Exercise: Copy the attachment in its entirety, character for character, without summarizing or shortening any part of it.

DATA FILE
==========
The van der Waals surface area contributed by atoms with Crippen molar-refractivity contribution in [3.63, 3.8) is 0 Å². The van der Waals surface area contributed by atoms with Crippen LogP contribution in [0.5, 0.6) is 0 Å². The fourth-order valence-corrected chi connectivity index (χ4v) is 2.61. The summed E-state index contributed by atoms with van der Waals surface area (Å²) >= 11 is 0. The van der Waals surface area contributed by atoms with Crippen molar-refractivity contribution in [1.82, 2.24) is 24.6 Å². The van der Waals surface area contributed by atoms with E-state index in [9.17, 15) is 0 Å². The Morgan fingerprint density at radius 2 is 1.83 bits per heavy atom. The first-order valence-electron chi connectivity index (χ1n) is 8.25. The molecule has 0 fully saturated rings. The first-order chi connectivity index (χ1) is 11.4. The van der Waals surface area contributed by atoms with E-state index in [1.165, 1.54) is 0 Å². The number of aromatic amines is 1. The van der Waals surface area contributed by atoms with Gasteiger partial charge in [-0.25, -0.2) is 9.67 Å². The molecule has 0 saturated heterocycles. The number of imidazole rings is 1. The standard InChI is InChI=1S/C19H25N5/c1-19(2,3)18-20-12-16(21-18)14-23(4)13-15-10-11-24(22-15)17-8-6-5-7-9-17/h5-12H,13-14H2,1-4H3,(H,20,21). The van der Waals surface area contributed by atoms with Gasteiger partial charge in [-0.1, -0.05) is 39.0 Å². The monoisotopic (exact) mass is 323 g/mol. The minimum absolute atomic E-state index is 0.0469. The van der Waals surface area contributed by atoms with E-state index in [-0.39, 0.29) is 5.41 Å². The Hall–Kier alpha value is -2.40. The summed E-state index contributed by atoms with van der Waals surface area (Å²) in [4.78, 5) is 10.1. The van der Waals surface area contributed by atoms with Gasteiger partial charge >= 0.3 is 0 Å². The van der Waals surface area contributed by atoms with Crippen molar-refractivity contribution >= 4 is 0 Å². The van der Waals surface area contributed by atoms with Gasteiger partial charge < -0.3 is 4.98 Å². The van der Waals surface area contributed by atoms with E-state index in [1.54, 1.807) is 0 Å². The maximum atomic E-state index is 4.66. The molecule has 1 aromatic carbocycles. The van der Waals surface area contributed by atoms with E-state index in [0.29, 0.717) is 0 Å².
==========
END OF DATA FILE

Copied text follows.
The van der Waals surface area contributed by atoms with Crippen molar-refractivity contribution in [3.63, 3.8) is 0 Å². The van der Waals surface area contributed by atoms with Crippen LogP contribution in [0.5, 0.6) is 0 Å². The fourth-order valence-corrected chi connectivity index (χ4v) is 2.61. The summed E-state index contributed by atoms with van der Waals surface area (Å²) >= 11 is 0. The van der Waals surface area contributed by atoms with Crippen molar-refractivity contribution in [1.82, 2.24) is 24.6 Å². The van der Waals surface area contributed by atoms with E-state index in [9.17, 15) is 0 Å². The Morgan fingerprint density at radius 2 is 1.83 bits per heavy atom. The first-order valence-electron chi connectivity index (χ1n) is 8.25. The molecule has 0 fully saturated rings. The first-order chi connectivity index (χ1) is 11.4. The van der Waals surface area contributed by atoms with E-state index in [1.165, 1.54) is 0 Å². The number of aromatic amines is 1. The van der Waals surface area contributed by atoms with Gasteiger partial charge in [-0.25, -0.2) is 9.67 Å². The molecule has 0 saturated heterocycles. The number of imidazole rings is 1. The standard InChI is InChI=1S/C19H25N5/c1-19(2,3)18-20-12-16(21-18)14-23(4)13-15-10-11-24(22-15)17-8-6-5-7-9-17/h5-12H,13-14H2,1-4H3,(H,20,21). The van der Waals surface area contributed by atoms with Gasteiger partial charge in [-0.1, -0.05) is 39.0 Å². The monoisotopic (exact) mass is 323 g/mol. The minimum absolute atomic E-state index is 0.0469. The van der Waals surface area contributed by atoms with E-state index in [-0.39, 0.29) is 5.41 Å². The Hall–Kier alpha value is -2.40. The summed E-state index contributed by atoms with van der Waals surface area (Å²) in [4.78, 5) is 10.1. The van der Waals surface area contributed by atoms with Gasteiger partial charge >= 0.3 is 0 Å². The van der Waals surface area contributed by atoms with Crippen molar-refractivity contribution >= 4 is 0 Å². The van der Waals surface area contributed by atoms with Gasteiger partial charge < -0.3 is 4.98 Å². The van der Waals surface area contributed by atoms with E-state index in [1.54, 1.807) is 0 Å². The maximum atomic E-state index is 4.66. The molecule has 1 aromatic carbocycles. The van der Waals surface area contributed by atoms with E-state index in [0.29, 0.717) is 0 Å².